By Lucrecia Z. Knapp and Glenn R. Schieck
To encourage the growth of foreign startups in the United States, the Department of Homeland Security has released a proposed immigration rule that would grant work authorization to certain foreign entrepreneurs. According to Inc.com, immigrants now launch more than a quarter of all U.S. businesses.
Despite their importance to the U.S. economy, these foreign entrepreneurs face significant roadblocks under our current immigration landscape, making it difficult to remain in the United States and start a business. The proposed Homeland Security rule seeks to address some of these roadblocks.
For starters, the rule provides a viable alternative to the H-1B visa for foreign graduates of U.S. colleges willing and able to develop a successful startup enterprise. Currently, many foreign students who wish to remain and work in the United States after graduation must win a spot in the annual H-1B lottery – about a 1 in 3 chance in recent years.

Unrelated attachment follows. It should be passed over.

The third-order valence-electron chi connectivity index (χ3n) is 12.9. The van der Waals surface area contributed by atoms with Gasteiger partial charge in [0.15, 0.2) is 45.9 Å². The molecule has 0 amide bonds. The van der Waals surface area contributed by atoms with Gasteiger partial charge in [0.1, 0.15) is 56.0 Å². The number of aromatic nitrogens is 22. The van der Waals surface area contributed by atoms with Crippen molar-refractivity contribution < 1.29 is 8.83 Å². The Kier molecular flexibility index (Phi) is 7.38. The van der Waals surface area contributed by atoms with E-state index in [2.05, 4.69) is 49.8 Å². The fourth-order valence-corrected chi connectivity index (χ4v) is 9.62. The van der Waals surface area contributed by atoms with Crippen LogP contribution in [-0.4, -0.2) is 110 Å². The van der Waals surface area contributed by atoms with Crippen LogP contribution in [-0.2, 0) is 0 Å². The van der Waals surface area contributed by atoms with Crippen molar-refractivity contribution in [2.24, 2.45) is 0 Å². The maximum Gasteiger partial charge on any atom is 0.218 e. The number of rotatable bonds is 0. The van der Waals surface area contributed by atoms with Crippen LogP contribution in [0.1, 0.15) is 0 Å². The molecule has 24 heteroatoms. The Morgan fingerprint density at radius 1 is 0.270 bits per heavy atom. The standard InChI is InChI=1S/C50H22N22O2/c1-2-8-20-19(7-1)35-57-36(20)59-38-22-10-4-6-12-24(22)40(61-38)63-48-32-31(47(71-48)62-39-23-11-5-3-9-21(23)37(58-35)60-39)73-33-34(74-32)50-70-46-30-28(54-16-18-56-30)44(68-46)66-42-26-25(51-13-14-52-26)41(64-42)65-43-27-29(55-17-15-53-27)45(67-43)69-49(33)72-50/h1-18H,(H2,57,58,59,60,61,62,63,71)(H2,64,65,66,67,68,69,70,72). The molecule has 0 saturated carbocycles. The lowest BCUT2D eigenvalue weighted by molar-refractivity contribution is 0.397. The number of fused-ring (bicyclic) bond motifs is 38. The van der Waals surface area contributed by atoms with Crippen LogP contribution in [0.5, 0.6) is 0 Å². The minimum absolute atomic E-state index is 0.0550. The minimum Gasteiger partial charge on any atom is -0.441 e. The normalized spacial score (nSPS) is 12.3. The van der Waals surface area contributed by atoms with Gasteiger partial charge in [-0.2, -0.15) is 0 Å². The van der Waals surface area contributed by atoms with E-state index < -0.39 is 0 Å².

Further, the proposed rule allows for significantly lower levels of investment than existing investment-based visa options. While the existing EB-5 visa requires a $500,000 or $1 million investment, the proposed rule requires only $345,000 from U.S. investors or $100,000 in government funding. Lastly, the rule provides much-needed certainty for U.S. investors.
By ensuring work authorization for key startup employees, venture capital and angel investors can invest with confidence.
Despite the potential benefits, the proposed rule contains provisions that may serve to undermine its intended purpose of allowing immigrant entrepreneurs to work in the United States. First, the proposed rule requires entrepreneurs to show that they can support themselves at 400 percent of the federal poverty guidelines (around $80,000 for a household of two).
Because many startups structure compensation around equity rather than cash, this requirement could pose a substantial issue for some applicants. The proposed rule also requires that entrepreneurs demonstrate a certain level of professional accomplishment, which may be difficult for young startup founders just out of college.
Finally, the proposed rule requires that a startup’s investment come from “qualified U.S. investors,” which essentially restricts investment to well-established venture capital firms.
On the whole, if enacted, the proposed rule would provide a new path for foreign entrepreneurs seeking to remain in the United States. With careful analysis of the rule’s challenges, foreign entrepreneurs could have better opportunities to start and grow their businesses in the United States.
Lucrecia Z. Knapp and Glenn R. Schieck are associates in the immigration practice group at Harter Secrest & Emery LLP.